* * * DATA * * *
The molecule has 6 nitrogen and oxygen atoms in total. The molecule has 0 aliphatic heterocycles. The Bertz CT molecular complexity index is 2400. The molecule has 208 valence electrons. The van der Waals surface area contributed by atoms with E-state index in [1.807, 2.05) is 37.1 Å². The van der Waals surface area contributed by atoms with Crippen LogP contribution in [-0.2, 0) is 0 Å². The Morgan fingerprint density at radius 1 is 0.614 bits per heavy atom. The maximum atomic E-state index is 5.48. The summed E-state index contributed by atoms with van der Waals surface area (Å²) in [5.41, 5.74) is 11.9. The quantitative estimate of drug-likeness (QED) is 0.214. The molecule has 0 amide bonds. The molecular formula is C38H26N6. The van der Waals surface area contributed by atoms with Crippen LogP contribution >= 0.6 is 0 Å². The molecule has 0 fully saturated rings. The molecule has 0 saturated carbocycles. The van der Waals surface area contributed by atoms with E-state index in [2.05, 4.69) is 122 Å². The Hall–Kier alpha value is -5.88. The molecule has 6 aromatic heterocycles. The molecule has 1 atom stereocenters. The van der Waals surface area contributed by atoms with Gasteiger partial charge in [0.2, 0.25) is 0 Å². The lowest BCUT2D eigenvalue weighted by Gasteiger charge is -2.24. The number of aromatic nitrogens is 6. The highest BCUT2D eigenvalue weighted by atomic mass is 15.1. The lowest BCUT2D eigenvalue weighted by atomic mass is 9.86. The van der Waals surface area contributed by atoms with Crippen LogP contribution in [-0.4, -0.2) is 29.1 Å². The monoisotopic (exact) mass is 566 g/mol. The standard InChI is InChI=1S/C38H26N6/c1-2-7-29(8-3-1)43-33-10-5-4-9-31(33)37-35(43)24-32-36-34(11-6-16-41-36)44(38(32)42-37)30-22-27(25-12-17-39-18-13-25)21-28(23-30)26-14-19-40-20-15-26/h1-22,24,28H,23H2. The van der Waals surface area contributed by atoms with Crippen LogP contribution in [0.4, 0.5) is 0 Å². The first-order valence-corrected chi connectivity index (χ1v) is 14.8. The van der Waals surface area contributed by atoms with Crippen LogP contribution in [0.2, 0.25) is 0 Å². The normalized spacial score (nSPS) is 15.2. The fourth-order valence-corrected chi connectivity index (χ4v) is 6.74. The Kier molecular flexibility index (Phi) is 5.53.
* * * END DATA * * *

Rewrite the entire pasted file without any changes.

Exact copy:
The molecule has 6 nitrogen and oxygen atoms in total. The molecule has 0 aliphatic heterocycles. The Bertz CT molecular complexity index is 2400. The molecule has 208 valence electrons. The van der Waals surface area contributed by atoms with E-state index in [1.807, 2.05) is 37.1 Å². The van der Waals surface area contributed by atoms with Crippen LogP contribution in [-0.2, 0) is 0 Å². The Morgan fingerprint density at radius 1 is 0.614 bits per heavy atom. The maximum atomic E-state index is 5.48. The summed E-state index contributed by atoms with van der Waals surface area (Å²) in [5.41, 5.74) is 11.9. The quantitative estimate of drug-likeness (QED) is 0.214. The molecule has 0 amide bonds. The molecular formula is C38H26N6. The van der Waals surface area contributed by atoms with Crippen LogP contribution >= 0.6 is 0 Å². The molecule has 0 fully saturated rings. The molecule has 0 saturated carbocycles. The van der Waals surface area contributed by atoms with E-state index in [2.05, 4.69) is 122 Å². The Hall–Kier alpha value is -5.88. The molecule has 6 aromatic heterocycles. The molecule has 1 atom stereocenters. The van der Waals surface area contributed by atoms with Gasteiger partial charge in [0.2, 0.25) is 0 Å². The lowest BCUT2D eigenvalue weighted by Gasteiger charge is -2.24. The number of aromatic nitrogens is 6. The highest BCUT2D eigenvalue weighted by atomic mass is 15.1. The lowest BCUT2D eigenvalue weighted by atomic mass is 9.86. The van der Waals surface area contributed by atoms with Crippen LogP contribution in [-0.4, -0.2) is 29.1 Å². The monoisotopic (exact) mass is 566 g/mol. The standard InChI is InChI=1S/C38H26N6/c1-2-7-29(8-3-1)43-33-10-5-4-9-31(33)37-35(43)24-32-36-34(11-6-16-41-36)44(38(32)42-37)30-22-27(25-12-17-39-18-13-25)21-28(23-30)26-14-19-40-20-15-26/h1-22,24,28H,23H2. The van der Waals surface area contributed by atoms with Crippen LogP contribution in [0.4, 0.5) is 0 Å². The first-order valence-corrected chi connectivity index (χ1v) is 14.8. The van der Waals surface area contributed by atoms with Crippen LogP contribution in [0.2, 0.25) is 0 Å². The normalized spacial score (nSPS) is 15.2. The fourth-order valence-corrected chi connectivity index (χ4v) is 6.74. The Kier molecular flexibility index (Phi) is 5.53.